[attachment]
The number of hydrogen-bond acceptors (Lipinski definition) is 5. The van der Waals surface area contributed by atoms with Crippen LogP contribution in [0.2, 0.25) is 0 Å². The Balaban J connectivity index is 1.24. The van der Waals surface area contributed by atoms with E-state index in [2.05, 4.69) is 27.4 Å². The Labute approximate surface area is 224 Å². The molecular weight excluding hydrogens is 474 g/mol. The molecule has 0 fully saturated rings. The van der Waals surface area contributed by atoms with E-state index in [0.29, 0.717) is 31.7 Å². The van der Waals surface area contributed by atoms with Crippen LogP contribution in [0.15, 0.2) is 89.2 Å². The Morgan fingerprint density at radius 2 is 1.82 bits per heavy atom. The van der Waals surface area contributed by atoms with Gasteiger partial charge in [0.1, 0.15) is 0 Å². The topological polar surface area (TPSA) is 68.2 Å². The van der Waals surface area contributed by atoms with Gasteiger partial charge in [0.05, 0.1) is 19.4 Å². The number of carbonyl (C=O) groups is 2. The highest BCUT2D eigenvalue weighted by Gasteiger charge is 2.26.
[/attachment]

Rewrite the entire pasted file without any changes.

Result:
The number of hydrogen-bond acceptors (Lipinski definition) is 5. The van der Waals surface area contributed by atoms with Crippen LogP contribution in [0.2, 0.25) is 0 Å². The Balaban J connectivity index is 1.24. The van der Waals surface area contributed by atoms with E-state index in [2.05, 4.69) is 27.4 Å². The Labute approximate surface area is 224 Å². The molecular weight excluding hydrogens is 474 g/mol. The molecule has 0 fully saturated rings. The van der Waals surface area contributed by atoms with E-state index in [0.29, 0.717) is 31.7 Å². The van der Waals surface area contributed by atoms with Crippen LogP contribution in [0.15, 0.2) is 89.2 Å². The Morgan fingerprint density at radius 2 is 1.82 bits per heavy atom. The van der Waals surface area contributed by atoms with Gasteiger partial charge in [0.1, 0.15) is 0 Å². The topological polar surface area (TPSA) is 68.2 Å². The van der Waals surface area contributed by atoms with Gasteiger partial charge in [0.05, 0.1) is 19.4 Å². The number of carbonyl (C=O) groups is 2. The highest BCUT2D eigenvalue weighted by Gasteiger charge is 2.26.